As the US and Britain make preparations to punish Bashar Al Assad for his alleged use of chemical weapons, reports from both countries speak of the herculean task their leaders are facing to convince their skeptical public of the need for an attack. It’s the fallout of Iraq war and other Western interventions in the Arab world. Western leaders may be willing, but the people aren’t easily convinced. Having squandered their opportunities in the past and burnt their fingers, the US and British leaders are struggling to sell their idea even though they have a convincing case for intervention in Syria. Reports say that Western doubts are growing about military intervention in Syria. Western politicians and the public alike were shocked by the use of chemical use in Syria, but the initial outrage has subsided and support for a punitive strike is not universal.
British Prime Minister David Cameron faces a parliamentary revolt as he seeks backing for British participation in allied counterstrikes, which the opposition Labour Party and many in his own camp oppose. The Labour party has ‘increasing doubts’ about Cameron’s plans, which “does not mention anything about compelling evidence” that the attack was launched by Assad’s troops.
The British public is wary of getting bogged down in a drawn out war like in Iraq, which was based on faulty intelligence and therefore wants more proof about Assad’s role before supporting an attack. A YouGov poll found that support for British participation in an attack against Assad had dropped to 22 percent by Wednesday, while opposition rose to 51 percent. Cameron will have to try harder to win public support, and will feel miserable if he can’t do so having argued the case so vehemently.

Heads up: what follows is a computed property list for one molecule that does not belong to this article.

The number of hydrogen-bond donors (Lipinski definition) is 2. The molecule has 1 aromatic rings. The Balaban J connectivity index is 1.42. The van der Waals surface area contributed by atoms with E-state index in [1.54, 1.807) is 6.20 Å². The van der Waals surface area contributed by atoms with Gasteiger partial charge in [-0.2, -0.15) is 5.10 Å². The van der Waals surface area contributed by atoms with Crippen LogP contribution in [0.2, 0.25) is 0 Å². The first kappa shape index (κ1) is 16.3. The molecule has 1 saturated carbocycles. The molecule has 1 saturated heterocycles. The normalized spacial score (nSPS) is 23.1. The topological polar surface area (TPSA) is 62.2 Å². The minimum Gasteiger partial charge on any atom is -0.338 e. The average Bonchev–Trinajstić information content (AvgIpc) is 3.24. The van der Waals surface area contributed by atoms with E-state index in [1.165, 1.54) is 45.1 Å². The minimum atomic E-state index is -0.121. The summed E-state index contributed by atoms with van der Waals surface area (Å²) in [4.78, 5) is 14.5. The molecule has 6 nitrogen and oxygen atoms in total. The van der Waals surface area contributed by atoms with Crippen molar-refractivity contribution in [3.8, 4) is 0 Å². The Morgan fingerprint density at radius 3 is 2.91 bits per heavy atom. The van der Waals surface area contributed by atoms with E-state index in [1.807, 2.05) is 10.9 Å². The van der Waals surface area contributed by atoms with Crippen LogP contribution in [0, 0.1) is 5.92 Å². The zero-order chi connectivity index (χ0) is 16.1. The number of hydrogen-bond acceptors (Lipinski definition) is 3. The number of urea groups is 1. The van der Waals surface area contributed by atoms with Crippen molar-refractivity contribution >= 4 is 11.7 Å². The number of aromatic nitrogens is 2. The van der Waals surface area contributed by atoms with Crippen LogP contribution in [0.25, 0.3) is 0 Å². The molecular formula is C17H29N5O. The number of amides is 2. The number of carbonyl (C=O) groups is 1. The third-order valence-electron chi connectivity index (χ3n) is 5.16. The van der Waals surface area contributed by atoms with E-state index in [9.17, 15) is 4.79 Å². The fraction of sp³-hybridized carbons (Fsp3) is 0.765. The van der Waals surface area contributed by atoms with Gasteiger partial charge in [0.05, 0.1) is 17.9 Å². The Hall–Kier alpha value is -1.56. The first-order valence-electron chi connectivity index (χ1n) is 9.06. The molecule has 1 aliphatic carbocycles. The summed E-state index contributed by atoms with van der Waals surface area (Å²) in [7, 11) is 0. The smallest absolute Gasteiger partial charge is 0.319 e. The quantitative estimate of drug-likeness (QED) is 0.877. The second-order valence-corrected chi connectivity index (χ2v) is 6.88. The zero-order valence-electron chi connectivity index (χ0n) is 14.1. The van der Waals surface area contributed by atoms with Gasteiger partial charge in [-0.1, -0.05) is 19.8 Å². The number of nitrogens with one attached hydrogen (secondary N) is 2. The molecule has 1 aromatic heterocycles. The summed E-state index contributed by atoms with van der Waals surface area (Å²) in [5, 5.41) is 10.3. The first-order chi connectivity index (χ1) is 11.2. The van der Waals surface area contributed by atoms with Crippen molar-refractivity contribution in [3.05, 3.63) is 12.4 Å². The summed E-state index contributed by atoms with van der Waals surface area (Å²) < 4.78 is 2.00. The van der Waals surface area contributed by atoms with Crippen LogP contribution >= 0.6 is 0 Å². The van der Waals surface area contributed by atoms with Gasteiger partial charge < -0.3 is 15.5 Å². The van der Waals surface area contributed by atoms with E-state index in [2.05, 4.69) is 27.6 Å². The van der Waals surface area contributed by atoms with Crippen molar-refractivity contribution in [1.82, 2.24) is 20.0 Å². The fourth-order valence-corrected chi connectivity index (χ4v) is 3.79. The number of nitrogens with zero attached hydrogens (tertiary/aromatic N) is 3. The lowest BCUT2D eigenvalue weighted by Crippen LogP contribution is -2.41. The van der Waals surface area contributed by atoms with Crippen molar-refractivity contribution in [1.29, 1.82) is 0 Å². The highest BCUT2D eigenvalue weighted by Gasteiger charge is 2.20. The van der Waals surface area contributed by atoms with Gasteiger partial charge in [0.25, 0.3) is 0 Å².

The French public too is split, according to two polls which put support for an intervention, even one with UN backing, at only 55 or 45 percent.
In the US, leading newspapers like the New York Times and Washington Post have warned that Obama is yet to make a convincing case for action against Syria. The president had previously warned that use of chemical weapons would be a red line Assad not cross, and by doing so had boxed himself into a precarious situation. In the current situation, the United Nations must be given more time for its inspectors to complete their investigation of chemical use by Assad’s forces. If the UN finds out that Assad is directly or indirectly responsible, the Western public will feel convinced.
It’s unfortunate that even after such war crimes by Assad, Western leaders are struggling to win public support for action against him. That’s the cost of walking into wars in Iraq and Afghanistan as if it’s a picnic•